SF: L.T. is not intended as a live entity, it’s solely a recording project for now.  I continue to perform live on drums with my proper band Harassor and I like to improvise and collaborate with other musicians, as well as occasionally doing ‘solo inhuman voice’ as Andorkappen.

JW: Now on to Kilt. Kilt is more of an experimental industrial/power electronics project than anything metal, and you also just completed a tour if I’m not mistaken.How about you tell us a bit about Kilts inception and the recent tour as well?

SF: KILT was formed by prolific experimental artists Bob Bellerue and Raven Chacon in 2005, I joined the duo as vocalist/collaborator a year later.  They both moved away from L.A. since then, so I’m essentially a part-time member.  I do not appear on all recordings and missed several tours in the past due to my restrictive work schedule and an inability to afford ‘having too much fun on the road’.  I’m always excited to participate in this free-noise project whenever the opportunity rises though, as it happened for our just-completed U.S. tour, which -in my opinion- was a (very surprising) success.  By that I mean NEARLY breaking even financially and getting excellent reactions all over the country.  This project explores fully improvised sonic territories well outside the boundaries of traditional music.  Fair to say our brand of freeform noise is NOT something that most people can easily get into, but we feel strongly about it.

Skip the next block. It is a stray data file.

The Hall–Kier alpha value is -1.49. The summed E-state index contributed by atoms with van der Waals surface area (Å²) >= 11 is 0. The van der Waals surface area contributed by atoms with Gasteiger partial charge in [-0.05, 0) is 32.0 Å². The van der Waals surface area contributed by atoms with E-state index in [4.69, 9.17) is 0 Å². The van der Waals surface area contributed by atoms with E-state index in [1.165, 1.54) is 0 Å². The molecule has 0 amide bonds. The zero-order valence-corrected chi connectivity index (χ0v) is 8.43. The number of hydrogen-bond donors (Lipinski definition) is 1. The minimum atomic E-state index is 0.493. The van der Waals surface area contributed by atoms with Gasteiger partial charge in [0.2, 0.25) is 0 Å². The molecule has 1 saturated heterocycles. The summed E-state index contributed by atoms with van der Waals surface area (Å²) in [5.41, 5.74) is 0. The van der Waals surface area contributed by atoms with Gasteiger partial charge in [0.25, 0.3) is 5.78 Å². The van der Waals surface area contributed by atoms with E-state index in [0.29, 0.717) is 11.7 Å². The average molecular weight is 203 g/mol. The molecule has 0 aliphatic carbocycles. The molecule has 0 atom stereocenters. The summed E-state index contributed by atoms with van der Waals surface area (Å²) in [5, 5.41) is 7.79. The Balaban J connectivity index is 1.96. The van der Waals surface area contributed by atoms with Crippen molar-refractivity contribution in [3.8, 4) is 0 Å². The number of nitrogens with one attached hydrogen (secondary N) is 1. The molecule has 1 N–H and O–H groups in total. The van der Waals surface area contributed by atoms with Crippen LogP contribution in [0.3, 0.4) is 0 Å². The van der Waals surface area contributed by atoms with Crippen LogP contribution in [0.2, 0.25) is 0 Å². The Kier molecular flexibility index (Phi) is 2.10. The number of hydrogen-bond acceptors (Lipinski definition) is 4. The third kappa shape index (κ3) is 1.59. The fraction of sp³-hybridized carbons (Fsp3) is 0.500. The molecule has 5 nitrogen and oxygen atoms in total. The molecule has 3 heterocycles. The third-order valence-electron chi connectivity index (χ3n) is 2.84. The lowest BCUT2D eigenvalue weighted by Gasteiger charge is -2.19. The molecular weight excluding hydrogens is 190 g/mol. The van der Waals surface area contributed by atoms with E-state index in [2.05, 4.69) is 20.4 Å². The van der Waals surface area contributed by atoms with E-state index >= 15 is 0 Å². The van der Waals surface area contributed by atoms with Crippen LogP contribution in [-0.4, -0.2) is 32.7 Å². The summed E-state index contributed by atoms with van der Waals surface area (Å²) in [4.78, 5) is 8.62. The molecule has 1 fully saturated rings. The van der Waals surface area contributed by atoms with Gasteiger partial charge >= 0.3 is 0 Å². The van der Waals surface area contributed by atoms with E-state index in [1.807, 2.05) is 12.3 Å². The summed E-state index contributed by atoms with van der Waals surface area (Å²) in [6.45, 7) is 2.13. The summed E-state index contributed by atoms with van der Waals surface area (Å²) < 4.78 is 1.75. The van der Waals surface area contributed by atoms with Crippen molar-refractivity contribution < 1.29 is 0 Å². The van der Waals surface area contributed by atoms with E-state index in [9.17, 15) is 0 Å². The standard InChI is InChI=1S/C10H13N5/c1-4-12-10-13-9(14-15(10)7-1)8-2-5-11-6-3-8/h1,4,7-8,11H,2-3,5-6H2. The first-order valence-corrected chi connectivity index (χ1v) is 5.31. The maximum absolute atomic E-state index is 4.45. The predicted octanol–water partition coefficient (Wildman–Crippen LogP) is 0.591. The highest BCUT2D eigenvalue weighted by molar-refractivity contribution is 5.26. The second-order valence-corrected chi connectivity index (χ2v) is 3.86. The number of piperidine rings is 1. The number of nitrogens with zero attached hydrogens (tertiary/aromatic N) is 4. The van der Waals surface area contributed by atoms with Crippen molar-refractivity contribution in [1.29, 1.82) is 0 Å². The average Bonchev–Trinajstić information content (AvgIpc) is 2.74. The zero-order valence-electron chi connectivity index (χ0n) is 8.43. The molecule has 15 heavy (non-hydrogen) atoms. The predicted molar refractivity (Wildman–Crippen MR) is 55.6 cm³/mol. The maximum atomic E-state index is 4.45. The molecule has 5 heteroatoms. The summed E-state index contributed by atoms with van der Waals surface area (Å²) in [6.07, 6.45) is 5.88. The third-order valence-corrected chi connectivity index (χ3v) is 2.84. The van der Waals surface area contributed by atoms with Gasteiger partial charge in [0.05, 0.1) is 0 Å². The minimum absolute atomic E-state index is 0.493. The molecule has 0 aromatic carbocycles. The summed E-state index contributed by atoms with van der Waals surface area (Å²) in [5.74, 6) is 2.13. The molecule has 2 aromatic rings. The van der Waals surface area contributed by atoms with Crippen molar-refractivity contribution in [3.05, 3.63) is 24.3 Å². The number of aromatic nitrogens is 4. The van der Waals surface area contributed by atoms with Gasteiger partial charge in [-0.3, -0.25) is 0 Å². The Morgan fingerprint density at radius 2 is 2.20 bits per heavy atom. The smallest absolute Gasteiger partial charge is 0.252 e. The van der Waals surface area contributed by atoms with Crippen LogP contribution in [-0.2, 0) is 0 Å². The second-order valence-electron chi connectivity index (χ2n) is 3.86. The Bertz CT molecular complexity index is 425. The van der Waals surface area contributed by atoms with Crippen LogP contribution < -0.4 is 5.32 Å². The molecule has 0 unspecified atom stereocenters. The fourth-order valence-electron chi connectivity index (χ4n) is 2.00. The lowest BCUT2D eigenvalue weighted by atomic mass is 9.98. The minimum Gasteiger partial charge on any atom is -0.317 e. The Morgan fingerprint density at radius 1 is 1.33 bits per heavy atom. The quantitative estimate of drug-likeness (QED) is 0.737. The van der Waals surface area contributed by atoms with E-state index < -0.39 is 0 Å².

JW: I too enjoy many things for their craft and the sensation of something “unusual”, sometimes even uncomfortable. I’m a huge noise/Power Electronic junkie and love the exploitation themes and violent sadistic environments created in those styles, not to mention the room for experimentation.

You are originally from Hungary, how did you wind up in Los Angeles and how long have you lived here in the U.S. ?

SF: I first moved to the U.S. in ’94 as a foreign exchange student and lived with foster parents for two years.  Being away from my family and friends, being alone and isolated in the suburbs of Los Angeles and not being able to speak English very well (yet) – it was somewhat of a bleak existence but I survived thanks to music.  Thankfully my family moved out here to join me in 1996, but we lived in relative poverty for several years and a few years ago my father died after a long battle with brain cancer.  While life has not been all rosy for me in sunny Southern California – I’m alive and kicking (for time being).

JW: That’s a Hell of a story. How much do you think those experiences influence your music?

SF: It’s tough to say.  I’m sure my experiences influence my art in a big way, but I feel it’s more so subconsciously and not directly.  My music is more so a refuge and escape from the bleakness & mundaneness of everyday reality – I hope it does the same for the listeners!

JW: Music has also always been a refuge for me and still is. I spend more time and money on it then anything else but don’t ever regret it (laughs). I honestly abhor the mundane modern way of living and strive to avoid it at many costs.

You mention Satanism in some of your responses so I’d like to ask you how and when you got into that interest and mindset?